Words: 3410 - Pages: 14

Premium Essay

Jhkjkiklj

...UNIT 2 Answer Key CHAPTER 5 IV. Section 4: Party Organization A. Structure Federalism, nominating B. Organization at the National Level 1. convention 2. chairperson C. State and Local Organization 1. election, caucuses 2. wards Prereading and Vocabulary 2 1. should cut back on expensive government programs Sample definition: Conservatives believe in cutting costs and government programs. 2. came to vote Sample definition: The electorate is the group of people who are allowed to vote. 3. voted at the polling place, elementary school Sample definition: A precinct is a small area from which all the residents report to vote at one location. 4. wards 5. bipartisan 6. nominate 7. Liberals 8. resign CHAPTER 5 Section 1 Reading Comprehension 3 1. Answers for rankings will vary. Historical basis: The two-party system is rooted in the beginnings of the U.S., when the ratification of the Constitution gave rise to the first two parties. Tradition: Most Americans accept the idea of a two-party system simply because there has always been one. Electoral system: Since only one winner per office comes out of each election, voters have only two viable choices—the candidate of the party holding office or the candidate with the best chance of replacing the current officeholder. Voters tend to think of a vote for a minor party candidate as a wasted vote. Republicans and Democrats work together in a bipartisan way to write election laws to make...

Words: 24569 - Pages: 99

Premium Essay

Universal Adult Suffrage

...The campaign for suffrage - a historical background Today, all British citizens over the age of eighteen share a fundamental human right: the right to vote and to have a voice in the democratic process. But this right is only the result of a hard fought battle. The suffrage campaigners of the nineteenth and early twentieth century struggled against opposition from both parliament and the general public to eventually gain the vote for the entire British population in 1928. ------------------------------------------------- Who took part in the campaign? The first women's suffrage bill came before parliament in 1870. Soon after its defeat, in 1897, various local and national suffrage organisations came together under the banner of the National Union of Women's Suffrage Societies (NUWSS) specifically to campaign for the vote for women on the same terms 'it is or may be granted to men'. The NUWSS was constitutional in its approach, preferring to lobby parliament with petitions and hold public meetings. In contrast, the Women's Social and Political Union (WSPU), formed in 1903, took a more militant view. Almost immediately, it characterised its campaign with violent and disruptive actions and events. Together, these two organisations dominated the campaign for women's suffrage and were run by key figures such as the Pankhurstsand Millicent Fawcett. However, there were other organisations prominent in the campaign, including the Women's Freedom League (WFL). These groups were......

Words: 16345 - Pages: 66

Premium Essay

Paper

...slavery and associated issues that led to the Civil War and its aftermath.     Module Titles Module 1—Early American exploration and colonization (SLO1) Module 2—British colonies (SLO2) Module 3—Road to the Revolution and the American Revolution (SLO3) Module 4—Early Republic (SLO4 and SLO5) Module 5—Jacksonian America (SLO 6 and SLO7) Module 6—Road to the Civil War (SLO8) Module 7—Civil War (SLO8) Module 8—Shaping American history: Signature Assignment (all SLOs) Module 1 Early Exploration and Contact with Native Americans Welcome to HIS 120: U.S. History and the Constitution How to be Successful in the Course Each module has a lecture homepage, reading assignments, required videos, and two threaded discussions. You should can find your required reading articles through the internet and TUW library databases to learn more about the subject matter pertinent to the module. Although there are no textbooks, you are provided with links...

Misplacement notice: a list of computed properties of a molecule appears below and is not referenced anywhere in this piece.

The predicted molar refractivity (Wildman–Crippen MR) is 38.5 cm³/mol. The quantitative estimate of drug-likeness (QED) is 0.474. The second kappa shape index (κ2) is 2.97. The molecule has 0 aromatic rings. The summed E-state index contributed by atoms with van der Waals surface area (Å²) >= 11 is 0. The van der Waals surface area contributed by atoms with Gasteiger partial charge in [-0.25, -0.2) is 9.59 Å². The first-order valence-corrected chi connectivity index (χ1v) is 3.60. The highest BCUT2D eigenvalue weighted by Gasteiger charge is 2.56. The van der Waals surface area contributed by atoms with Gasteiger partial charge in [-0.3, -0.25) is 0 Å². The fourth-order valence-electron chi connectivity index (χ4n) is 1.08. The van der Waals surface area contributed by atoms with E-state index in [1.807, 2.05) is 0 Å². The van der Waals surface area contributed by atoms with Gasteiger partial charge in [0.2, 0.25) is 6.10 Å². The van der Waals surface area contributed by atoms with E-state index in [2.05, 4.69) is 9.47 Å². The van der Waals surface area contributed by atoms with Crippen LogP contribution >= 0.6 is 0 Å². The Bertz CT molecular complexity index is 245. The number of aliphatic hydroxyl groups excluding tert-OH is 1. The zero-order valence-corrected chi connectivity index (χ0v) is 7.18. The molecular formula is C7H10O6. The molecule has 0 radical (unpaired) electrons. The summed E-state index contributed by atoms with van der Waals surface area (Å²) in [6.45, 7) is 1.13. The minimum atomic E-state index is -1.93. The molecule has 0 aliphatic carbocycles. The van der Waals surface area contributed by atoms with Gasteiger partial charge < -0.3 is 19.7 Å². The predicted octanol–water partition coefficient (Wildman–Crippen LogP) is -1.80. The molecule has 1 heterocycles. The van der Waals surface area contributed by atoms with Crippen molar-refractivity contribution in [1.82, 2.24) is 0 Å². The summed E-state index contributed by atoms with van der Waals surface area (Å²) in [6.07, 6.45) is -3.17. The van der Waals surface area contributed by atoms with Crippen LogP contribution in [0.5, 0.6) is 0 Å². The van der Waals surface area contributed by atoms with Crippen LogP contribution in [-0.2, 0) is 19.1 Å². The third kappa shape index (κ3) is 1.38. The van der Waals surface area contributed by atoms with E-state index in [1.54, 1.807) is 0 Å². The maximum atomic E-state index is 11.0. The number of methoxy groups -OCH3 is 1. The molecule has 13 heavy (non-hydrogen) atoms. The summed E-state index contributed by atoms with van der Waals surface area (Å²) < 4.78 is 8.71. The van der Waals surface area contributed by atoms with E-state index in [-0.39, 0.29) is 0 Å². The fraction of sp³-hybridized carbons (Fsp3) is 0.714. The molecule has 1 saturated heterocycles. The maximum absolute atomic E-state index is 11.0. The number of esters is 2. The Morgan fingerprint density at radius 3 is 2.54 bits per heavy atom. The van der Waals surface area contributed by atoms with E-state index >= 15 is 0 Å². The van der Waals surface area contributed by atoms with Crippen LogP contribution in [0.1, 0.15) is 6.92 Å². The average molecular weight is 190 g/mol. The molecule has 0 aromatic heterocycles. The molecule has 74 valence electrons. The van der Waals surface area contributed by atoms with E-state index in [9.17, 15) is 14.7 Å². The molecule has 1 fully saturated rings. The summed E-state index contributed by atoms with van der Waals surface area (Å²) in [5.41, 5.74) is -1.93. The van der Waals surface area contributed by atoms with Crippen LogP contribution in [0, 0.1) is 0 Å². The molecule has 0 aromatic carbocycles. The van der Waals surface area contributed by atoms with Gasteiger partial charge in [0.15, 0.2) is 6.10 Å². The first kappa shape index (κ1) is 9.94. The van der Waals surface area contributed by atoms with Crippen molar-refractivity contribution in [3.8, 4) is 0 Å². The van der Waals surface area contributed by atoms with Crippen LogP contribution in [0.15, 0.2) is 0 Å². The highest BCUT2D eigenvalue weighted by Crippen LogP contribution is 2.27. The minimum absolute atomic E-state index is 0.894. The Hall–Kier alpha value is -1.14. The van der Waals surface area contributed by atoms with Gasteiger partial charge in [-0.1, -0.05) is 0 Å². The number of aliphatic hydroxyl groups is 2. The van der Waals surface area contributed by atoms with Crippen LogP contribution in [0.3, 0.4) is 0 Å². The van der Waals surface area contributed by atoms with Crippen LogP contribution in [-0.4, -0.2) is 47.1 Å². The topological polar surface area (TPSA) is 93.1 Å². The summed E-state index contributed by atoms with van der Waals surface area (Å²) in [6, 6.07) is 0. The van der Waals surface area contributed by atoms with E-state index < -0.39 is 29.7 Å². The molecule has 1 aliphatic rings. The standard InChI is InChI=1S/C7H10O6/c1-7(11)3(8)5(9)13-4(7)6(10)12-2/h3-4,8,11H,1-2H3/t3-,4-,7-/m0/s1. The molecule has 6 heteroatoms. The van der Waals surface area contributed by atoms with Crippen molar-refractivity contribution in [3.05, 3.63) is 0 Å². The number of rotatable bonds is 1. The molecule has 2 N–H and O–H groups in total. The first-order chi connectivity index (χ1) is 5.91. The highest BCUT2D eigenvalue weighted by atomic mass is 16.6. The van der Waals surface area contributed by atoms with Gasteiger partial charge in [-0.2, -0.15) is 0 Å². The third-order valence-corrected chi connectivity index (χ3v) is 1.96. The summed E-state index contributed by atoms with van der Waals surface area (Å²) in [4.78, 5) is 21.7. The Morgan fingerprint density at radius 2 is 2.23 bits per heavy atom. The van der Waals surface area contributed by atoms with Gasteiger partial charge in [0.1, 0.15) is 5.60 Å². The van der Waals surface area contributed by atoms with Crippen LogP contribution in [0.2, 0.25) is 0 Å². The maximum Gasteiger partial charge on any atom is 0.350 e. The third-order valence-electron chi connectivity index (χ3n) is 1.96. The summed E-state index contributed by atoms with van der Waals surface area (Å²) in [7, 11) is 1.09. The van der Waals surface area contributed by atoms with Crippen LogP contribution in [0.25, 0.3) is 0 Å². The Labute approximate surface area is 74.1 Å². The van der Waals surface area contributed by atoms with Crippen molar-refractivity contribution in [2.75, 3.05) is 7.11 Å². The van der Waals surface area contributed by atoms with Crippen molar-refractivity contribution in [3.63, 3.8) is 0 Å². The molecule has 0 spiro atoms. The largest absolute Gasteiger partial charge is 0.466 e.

Words: 6289 - Pages: 26

Free Essay

Ssc Gk

...Polity and Governance 3. Geography of India and The World 4. Economy 5. General Science 6. Organisations 7. General Knowledge HISTORY OF INDIA AND THE WORLD GOVERNOR-GENERALS OF INDIA (1833–58) Lord W. Bentick (1833–35): First Governor-General of India. Macaulay’s minutes on education were accepted declaring that English should be the official language of India; Abolished provincial courts of appeal and circuit set up by Cornwallis, appointment of Commissioners of revenue and circuit. • Wars: Annexed Coorg (1834), Central Cachar (1834) on the plea of misgovernment. Sir Charles Metcalfe (1835–1836): Passed the famous Press Law, which liberated the press in India (called Liberator the Press). Lord Auckland (1836–42): 1st Anglo-Afghan War (1836–42)—great blow to the prestige of the British in India. Lord Ellenborough (1842–44): Brought an end to the Afghan War. Annexation of Sindh (1843); War with Gwalior (1843). Lord Hardings I (1844–48): 1st Anglo-Sikh war (1845–46) and the Treaty of Lahore 1846 (marked the end of Sikh sovereighty in India); Gave preference to English education in employment. Lord Dalhousie (1848–56): Abolished Titles and Pensions, Widow Remarriage Act (1856). Made Shimla the summer capital. • Administrative Reforms: Introduced the system of Centralized control in the newly acquired territories known as Bon-Regulation system; Raised Gurkha regiments. Click Here To Buy Hard Copy of This......